Take a stroll down a supermarket aisle and look at the array of products that are presented to you. As you walk you will recognize what most of the products are based off of the packaging. Notice how bake goods tend to use the colors of red, blue, and brown. Soaps and detergents will make good use of horizontal stripes, while pet foods will make use of checkerboard schemes. These distinctions are based on a design strategy that strives to develop cognitive responses to images and color. While there are many key issues to consider during the strategic process of designing there are also 10 fundamental criteria points to consider while executing a corporate identity that will last the test of time
When considering the typography and graphical treatment of your logo visibility is one issue that is considerably overlooked. What is the logos ability to be seen under given conditions of distance, light, atmosphere, and medium?
For most companies a logo is used through many applications. Such examples include, websites, print advertisements, newspapers, outdoor signage, silkscreen, embroidered, packaging…etc. It is important that the logo has compatibility through all forms of applications.
Bottom line is to know when to “stop.” Logos can often be ‘overworked’ with great complexities. Often we find what appears as a masthead used as a logo for an organization. The brands that hold the greatest equity today harness the power of simplicity.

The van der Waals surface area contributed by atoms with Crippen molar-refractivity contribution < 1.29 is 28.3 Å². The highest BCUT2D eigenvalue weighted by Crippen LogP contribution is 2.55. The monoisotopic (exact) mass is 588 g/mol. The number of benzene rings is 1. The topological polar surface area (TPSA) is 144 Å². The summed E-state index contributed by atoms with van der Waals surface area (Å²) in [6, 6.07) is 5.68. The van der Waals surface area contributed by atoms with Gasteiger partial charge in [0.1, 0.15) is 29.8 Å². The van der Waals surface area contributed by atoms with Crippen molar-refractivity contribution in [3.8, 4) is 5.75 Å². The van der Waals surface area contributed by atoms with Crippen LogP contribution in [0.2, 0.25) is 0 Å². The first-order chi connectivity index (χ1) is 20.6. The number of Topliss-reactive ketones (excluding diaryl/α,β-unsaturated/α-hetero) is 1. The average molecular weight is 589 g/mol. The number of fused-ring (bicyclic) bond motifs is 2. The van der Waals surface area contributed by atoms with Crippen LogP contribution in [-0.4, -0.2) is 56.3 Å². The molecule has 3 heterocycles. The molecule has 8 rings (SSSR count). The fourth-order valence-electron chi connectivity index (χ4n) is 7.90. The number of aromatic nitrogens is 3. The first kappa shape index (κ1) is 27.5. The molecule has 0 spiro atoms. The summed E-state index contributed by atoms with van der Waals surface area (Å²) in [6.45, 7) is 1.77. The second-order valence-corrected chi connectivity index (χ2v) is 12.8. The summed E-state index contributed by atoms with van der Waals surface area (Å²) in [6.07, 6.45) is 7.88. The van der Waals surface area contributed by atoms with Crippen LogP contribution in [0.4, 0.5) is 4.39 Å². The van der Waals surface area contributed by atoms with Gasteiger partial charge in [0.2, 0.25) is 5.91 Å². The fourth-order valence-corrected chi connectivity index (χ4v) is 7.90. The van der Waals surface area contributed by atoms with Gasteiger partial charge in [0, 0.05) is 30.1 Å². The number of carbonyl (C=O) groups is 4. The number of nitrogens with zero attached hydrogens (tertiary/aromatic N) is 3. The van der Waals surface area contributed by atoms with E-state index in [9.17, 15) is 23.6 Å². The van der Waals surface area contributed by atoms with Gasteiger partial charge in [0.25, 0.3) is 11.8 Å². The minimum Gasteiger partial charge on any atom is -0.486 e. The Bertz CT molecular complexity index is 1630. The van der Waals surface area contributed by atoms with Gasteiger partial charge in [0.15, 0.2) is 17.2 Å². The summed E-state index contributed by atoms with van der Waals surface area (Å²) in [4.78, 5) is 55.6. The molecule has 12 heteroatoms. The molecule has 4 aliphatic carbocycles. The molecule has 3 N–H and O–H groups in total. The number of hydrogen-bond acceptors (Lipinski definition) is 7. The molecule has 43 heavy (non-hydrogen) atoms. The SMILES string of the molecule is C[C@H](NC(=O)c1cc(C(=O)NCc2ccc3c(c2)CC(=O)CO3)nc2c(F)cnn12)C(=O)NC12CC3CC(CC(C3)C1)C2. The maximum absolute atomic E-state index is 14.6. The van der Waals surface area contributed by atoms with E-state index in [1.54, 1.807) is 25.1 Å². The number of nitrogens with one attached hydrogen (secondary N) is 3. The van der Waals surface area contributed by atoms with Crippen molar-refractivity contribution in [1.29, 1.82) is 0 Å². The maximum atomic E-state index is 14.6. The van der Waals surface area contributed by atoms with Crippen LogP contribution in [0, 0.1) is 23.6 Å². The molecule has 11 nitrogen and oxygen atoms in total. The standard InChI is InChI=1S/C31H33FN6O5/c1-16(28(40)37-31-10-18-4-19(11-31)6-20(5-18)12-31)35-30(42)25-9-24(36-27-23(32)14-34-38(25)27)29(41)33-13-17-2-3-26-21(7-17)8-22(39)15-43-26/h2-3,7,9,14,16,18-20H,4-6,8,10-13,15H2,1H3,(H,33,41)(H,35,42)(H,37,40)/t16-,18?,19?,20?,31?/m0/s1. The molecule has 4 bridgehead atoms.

Will your target market be able to set your company apart from your competitors? Does your mark have a similar look and feel as your competitors? If the answer is yes, you may want to consider a new direction.
Does your logo spark interest to your target market? When viewed will it be recalled easily upon thought, or lost in the clutter of all other brand images?
Often people get carried away with colors and the use of gradients. With the ever-changing technology we can push the limits on the presentation of a logo. However, it is important to begin designs in black and white with considerations of color. With the ever-changing technology there are still printers that print black and white and organizations that make use of fax machines. Ensure your logo works on all applications. Why give a chance to a misrepresentation of your brand?
Logos used to last 15-20 years. Today they last 5 years as they are often designed with trends over brand strategy. Ensure your mark conveys your strategic position in the market. It is not just about having the best look; it is about having a look through concept.
How will the logo work with other design applications, images, and typography treatments? If you plan on having other marketing material, your logo should have a sense of ease when integrated into your supporting material.
Will your logo be easy to read and interpret? Will it conceptualize your business? What will your target market say about your company when they view your logo? Your mark should positively describe your business.
How strongly will the mark be recognized by a group of audience? Will they be able to recall your logo ten to fifteen days later?
Designing a logo is a crucial part of a business. An Indicia creates an everlasting impression on an organization and what it reflects. Follow these ten criteria points to help guide your strategic design process.
Amazon Price: $45.00 $25.41 Buy Now
(price as of Nov 30, 2013)